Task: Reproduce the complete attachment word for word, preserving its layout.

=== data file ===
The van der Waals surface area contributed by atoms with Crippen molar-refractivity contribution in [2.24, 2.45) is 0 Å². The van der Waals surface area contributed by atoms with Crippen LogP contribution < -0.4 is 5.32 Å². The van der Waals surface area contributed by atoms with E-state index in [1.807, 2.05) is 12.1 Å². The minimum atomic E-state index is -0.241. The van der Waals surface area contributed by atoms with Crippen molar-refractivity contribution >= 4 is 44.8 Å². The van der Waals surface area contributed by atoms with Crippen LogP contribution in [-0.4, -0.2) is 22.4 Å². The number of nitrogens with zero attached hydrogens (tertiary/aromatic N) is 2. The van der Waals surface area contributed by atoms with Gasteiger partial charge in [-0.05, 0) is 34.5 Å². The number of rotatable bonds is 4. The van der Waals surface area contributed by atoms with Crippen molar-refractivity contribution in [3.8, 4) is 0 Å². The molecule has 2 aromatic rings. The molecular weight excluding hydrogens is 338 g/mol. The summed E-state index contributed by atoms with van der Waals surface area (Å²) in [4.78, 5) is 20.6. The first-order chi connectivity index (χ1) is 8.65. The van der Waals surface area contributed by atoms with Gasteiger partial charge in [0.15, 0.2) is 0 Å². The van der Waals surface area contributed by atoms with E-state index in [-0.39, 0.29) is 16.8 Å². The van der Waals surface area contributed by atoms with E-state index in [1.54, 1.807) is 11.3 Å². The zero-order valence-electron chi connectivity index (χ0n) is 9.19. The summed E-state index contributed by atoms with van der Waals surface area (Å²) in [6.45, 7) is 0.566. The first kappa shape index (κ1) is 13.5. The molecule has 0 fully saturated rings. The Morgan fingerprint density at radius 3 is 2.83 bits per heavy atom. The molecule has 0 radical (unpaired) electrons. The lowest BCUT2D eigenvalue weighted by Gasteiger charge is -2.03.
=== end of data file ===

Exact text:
The van der Waals surface area contributed by atoms with Crippen molar-refractivity contribution in [2.24, 2.45) is 0 Å². The van der Waals surface area contributed by atoms with Crippen LogP contribution < -0.4 is 5.32 Å². The van der Waals surface area contributed by atoms with E-state index in [1.807, 2.05) is 12.1 Å². The minimum atomic E-state index is -0.241. The van der Waals surface area contributed by atoms with Crippen molar-refractivity contribution >= 4 is 44.8 Å². The van der Waals surface area contributed by atoms with Crippen LogP contribution in [-0.4, -0.2) is 22.4 Å². The number of nitrogens with zero attached hydrogens (tertiary/aromatic N) is 2. The van der Waals surface area contributed by atoms with Gasteiger partial charge in [-0.05, 0) is 34.5 Å². The number of rotatable bonds is 4. The van der Waals surface area contributed by atoms with Crippen molar-refractivity contribution in [3.8, 4) is 0 Å². The molecule has 2 aromatic rings. The molecular weight excluding hydrogens is 338 g/mol. The summed E-state index contributed by atoms with van der Waals surface area (Å²) in [4.78, 5) is 20.6. The first-order chi connectivity index (χ1) is 8.65. The van der Waals surface area contributed by atoms with Gasteiger partial charge in [0.15, 0.2) is 0 Å². The van der Waals surface area contributed by atoms with E-state index in [-0.39, 0.29) is 16.8 Å². The van der Waals surface area contributed by atoms with E-state index in [1.54, 1.807) is 11.3 Å². The zero-order valence-electron chi connectivity index (χ0n) is 9.19. The summed E-state index contributed by atoms with van der Waals surface area (Å²) in [6.45, 7) is 0.566. The first kappa shape index (κ1) is 13.5. The molecule has 0 fully saturated rings. The Morgan fingerprint density at radius 3 is 2.83 bits per heavy atom. The molecule has 0 radical (unpaired) electrons. The lowest BCUT2D eigenvalue weighted by Gasteiger charge is -2.03.